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Here's How An Old Toyota Pickup Can Climb Anything With A 511:1 Crawl Ratio

Illustration for article titled Heres How An Old Toyota Pickup Can Climb Anything With A 511:1 Crawl Ratio
Screenshot: Husoku (
Truck YeahThe trucks are good!

This little Toyota Hilux barely makes any power, and yet it can still climb a steep obstacle on the Rubicon Trail with ease. That’s because the ultimate solution for a lack of grunt is gearing. Let’s go over how it all works.


This 1981 Toyota Hilux doesn’t look like much to most people. And indeed, if you looked under the hood, you probably wouldn’t be particularly impressed. Yes, the original 100-ish horsepower 22R four-banger is gone, but the 3RZ-FE yanked from a T100 isn’t going to light up the tires either with its 150 ponies and 177 lb-ft.

But that’s okay, because off-roaders don’t need a lot of motor when they’ve got an insane Marlin Crawler Ultimate transfer case:

A reader named Paulo sent us this video in tips after this clip went up on Facebook showing the truck doing the slowest burnout in history:

We’ve explained the concept of off-road gearing before, but here’s a refresher. By sending an engine’s power through short gearing in a transmission, transfer case and differential, you can essentially trade RPM (which corresponds to vehicle speed) for torque, which is what is needed at the wheels to accelerate a vehicle over any obstacle.


Put more simply, if you take this Hilux’s 150 horsepower at 4,800 RPM, and send it through a bunch of gearing like “BigMike” did in this Hilux, you can get an absurd amount of thrust at the wheels. In this case, based on Marlin Crawler’s comment on Facebook, the gears in question are three transfer cases with gear ratios of 4.7, 2.28 and 2.28, a 5.29 rear differential ratio and a 3.95 first gear ratio. Multiply these ratios together, and you get the “crawl ratio,” which is the ratio of torque at the wheels to torque at your engine’s flywheel: 511.

So imagine this truck is turning at 4,800 RPM, where it makes a maximum of 164 lb-ft of torque (this corresponds to a max output of 150 horsepower). Send that torque through the 3.95 first gear, then through the three transfer cases, and through the rear diff, and you wind up with 164*511 = nearly 84,000 lb-ft of torque. Divide that by the tire’s radius to get the forward thrust (because force is a torque divided by a moment arm), and you get about 57,000 pounds. That’s almost literally unstoppable.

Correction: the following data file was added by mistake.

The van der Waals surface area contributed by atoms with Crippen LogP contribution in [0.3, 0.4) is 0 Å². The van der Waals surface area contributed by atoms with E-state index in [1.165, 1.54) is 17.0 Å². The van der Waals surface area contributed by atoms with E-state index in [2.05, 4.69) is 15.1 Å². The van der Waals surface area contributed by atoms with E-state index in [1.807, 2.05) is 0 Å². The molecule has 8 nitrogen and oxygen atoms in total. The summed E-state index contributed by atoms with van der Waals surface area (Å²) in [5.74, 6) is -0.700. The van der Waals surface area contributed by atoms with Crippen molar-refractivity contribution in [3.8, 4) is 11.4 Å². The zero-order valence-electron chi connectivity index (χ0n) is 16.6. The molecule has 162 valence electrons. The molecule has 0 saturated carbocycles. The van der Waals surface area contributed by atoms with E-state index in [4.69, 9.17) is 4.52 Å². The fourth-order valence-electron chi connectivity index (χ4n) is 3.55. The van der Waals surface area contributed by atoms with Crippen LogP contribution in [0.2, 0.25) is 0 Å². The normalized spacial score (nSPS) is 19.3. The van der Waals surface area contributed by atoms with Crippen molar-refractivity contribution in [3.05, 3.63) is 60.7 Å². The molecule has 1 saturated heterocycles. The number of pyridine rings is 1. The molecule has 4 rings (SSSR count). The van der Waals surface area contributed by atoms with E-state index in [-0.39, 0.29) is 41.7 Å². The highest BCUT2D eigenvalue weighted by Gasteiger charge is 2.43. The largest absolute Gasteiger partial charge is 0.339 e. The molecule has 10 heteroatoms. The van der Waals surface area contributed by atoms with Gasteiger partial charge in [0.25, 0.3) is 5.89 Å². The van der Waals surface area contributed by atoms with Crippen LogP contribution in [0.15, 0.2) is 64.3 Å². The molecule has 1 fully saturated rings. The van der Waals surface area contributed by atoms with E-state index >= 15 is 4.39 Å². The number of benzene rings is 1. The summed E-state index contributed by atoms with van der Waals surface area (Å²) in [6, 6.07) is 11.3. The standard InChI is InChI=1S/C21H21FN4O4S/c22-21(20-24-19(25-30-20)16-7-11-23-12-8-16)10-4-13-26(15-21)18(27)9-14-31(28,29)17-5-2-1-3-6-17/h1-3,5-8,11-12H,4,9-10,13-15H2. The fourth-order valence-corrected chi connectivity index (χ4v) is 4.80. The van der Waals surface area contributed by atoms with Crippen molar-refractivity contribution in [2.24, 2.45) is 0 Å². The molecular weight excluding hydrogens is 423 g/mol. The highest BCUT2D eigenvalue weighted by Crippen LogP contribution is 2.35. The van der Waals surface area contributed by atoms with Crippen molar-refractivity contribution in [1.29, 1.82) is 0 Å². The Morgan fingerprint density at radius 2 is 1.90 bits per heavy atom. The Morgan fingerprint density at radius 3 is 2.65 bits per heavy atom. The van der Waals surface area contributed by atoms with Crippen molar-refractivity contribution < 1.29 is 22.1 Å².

Granted, because power—which is proportional to RPM * torque— is conserved through the gearboxes, that increase in output torque is accompanied by a corresponding decrease in angular velocity. So the engine might be turning at 4,800 RPM, but the rear wheel is turning at 4,800/511 = 9.4 RPM. And considering 35-inch tires make about 593 rotations per mile, this means the vehicle will travel 0.95 mph at 4,600 rpm.

God that’s slow. But steady, at least.

Sr. Technical Editor, Jalopnik. Always interested in hearing from auto engineers—email me. Cars: Willys CJ-2A ('48), Jeep J10 ('85), Jeep Cherokee ('79, '91, '92, '00), Jeep Grand Cherokee 5spd ('94).

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It is unlikely that the axles are ever seeing 84,000 ft-lbs individually. Let’s assume a ~1.75" axle diameter made out of a nice through hardened alloy @200 ksi tensile. Those axle’s would pop at about 17,500 ft-lbs. Let’s assume locked diffs all around and an equal distribution of torque (with no wheel slip) and you’re at a max of 84,000/4 = 21,000 ft-lbs provided to each axle (at peak torque). In these conditions, assuming he doesn’t want to permanently deform his axles (yield @ .85*200ksi = 170 ksi), he would need to stay at ~ 71% of peak engine torque. According to internet 3rz dyno pulls, this is probably around ~1300-1500 RPM. In this situation (and based on my assumptions for shaft size and material), if he floored (or even went over 1500 RPM) - he would probably twist an axle or two.